Letter to the editor

The role of albumin in compound transport: new possibilities by intravital imaging

Amira Hamdy1[*]

1Forensic Medicine and Toxicology Department, Faculty of Veterinary Medicine, South Valley University, Qena, Egypt

EXCLI J 2022;21:Doc1352


Albumin is the most abundant plasma protein with a concentration of 3.5-5 grams per deciliter (Merlot et al., 2014[13]). It plays a critical role in pharmacokinetics/toxicokinetics of both endogenous molecules and xenobiotics (Kratz and Elsadek, 2012[11]). Since concentrations of albumin in the blood can be strongly reduced in patients with liver or kidney diseases (Balcar et al., 2021[1]; Campos et al., 2020[2]; Haller, 2005[5]; Hartl et al., 2021[6]; Holland et al., 2022[9]), transport of xenobiotics and endogenous molecules may be critically altered under these conditions. However, the influence of hypoalbuminemia on the transport and toxicity of xenobiotics is not fully understood. This is due to the lack of techniques that allow direct visualization of xenobiotic transport from blood to a specific tissue compartment. A recent study presented new techniques to analyze the role of albumin in pharmacokinetics by intravital spatio-temporal imaging using the mycotoxin ochratoxin A as an example (Hassan et al., 2022[8]). Ochratoxin A has a very high albumin binding capacity (>99 %) which explains its very long half-life under normal conditions (Malir et al., 2016[12]). Using albumin knockout mice where albumin plasma concentrations in heterozygous mice are reduced to a similar extent as in patients with severe hypoalbuminemia, the authors showed that ochratoxin A is rapidly transported from the blood into hepatocytes and into kidney tubular epithelial cells which massively shortened its half-life in the blood. Consequently, ochratoxin A-induced hepatotoxicity and nephrotoxicity was dramatically aggravated under conditions of hypoalbuminemia. This suggests that serum albumin acts as a sponge that sucks up OTA and only the remaining very low free fraction can be transported to the cells. This new development was made possible using two-photon based intravital imaging techniques with a spatial resolution of approximately 250 nanometers and a temporal resolution in the millisecond range (Ghallab et al., 2021[4], 2022[3]; Hassan, 2016[7]; Remetic et al., 2022[14]; Vartak et al., 2021[15]). The auto fluorescence properties of ochratoxin A (Jiang et al., 2020[10]) allowed label-free intravital imaging.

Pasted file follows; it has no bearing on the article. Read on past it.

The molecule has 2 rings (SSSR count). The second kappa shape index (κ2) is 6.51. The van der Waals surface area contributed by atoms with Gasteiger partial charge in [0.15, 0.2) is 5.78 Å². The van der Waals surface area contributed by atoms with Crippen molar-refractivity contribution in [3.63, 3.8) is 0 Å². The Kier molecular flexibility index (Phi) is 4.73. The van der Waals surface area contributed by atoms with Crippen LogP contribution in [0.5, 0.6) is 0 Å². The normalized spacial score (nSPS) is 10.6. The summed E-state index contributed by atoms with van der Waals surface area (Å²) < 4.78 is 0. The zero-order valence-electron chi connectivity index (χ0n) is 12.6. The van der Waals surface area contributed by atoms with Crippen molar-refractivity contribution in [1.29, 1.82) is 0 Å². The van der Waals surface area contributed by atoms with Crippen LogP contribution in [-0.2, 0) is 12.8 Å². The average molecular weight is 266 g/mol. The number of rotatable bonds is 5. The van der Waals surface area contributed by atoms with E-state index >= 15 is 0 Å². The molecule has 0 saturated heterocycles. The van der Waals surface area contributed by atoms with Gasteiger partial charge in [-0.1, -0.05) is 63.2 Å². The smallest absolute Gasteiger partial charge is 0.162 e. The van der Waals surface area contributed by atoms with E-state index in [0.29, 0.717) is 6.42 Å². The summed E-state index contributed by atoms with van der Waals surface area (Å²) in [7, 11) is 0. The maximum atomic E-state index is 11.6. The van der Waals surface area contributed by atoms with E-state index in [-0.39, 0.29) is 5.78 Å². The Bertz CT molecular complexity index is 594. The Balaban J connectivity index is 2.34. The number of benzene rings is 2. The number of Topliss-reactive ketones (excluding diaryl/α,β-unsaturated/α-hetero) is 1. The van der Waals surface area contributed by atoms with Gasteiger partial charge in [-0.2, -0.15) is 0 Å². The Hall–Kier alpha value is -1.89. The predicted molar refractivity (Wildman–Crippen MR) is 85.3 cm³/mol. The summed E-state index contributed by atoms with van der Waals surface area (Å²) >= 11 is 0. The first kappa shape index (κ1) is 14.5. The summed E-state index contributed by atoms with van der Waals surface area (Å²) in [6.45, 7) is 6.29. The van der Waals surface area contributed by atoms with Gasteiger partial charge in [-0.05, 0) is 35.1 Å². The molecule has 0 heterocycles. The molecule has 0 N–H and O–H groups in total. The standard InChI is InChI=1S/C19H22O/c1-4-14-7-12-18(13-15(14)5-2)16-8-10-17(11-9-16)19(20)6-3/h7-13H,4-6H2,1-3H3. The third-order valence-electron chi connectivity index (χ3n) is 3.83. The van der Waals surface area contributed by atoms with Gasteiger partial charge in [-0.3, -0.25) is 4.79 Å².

A limitation of this study is that the role of hypoalbuminemia on compound transport was investigated so far for only one compound, ochratoxin A. It would be interesting to study the role of hypoalbuminemia in the transport of other compounds with high albumin binding capacity and for compounds that require active transport mechanisms. This will allow to further study the concept that the free fraction (not bound to albumin) of a compound determines its hepato- and nephrotoxicity.

Conflict of interest

Nothing to disclose.



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[*] Corresponding Author:

Amira Hamdy, Forensic Medicine and Toxicology Department, Faculty of Veterinary Medicine, South Valley University, Qena, Egypt, eMail: amirahamdy4512@gmail.com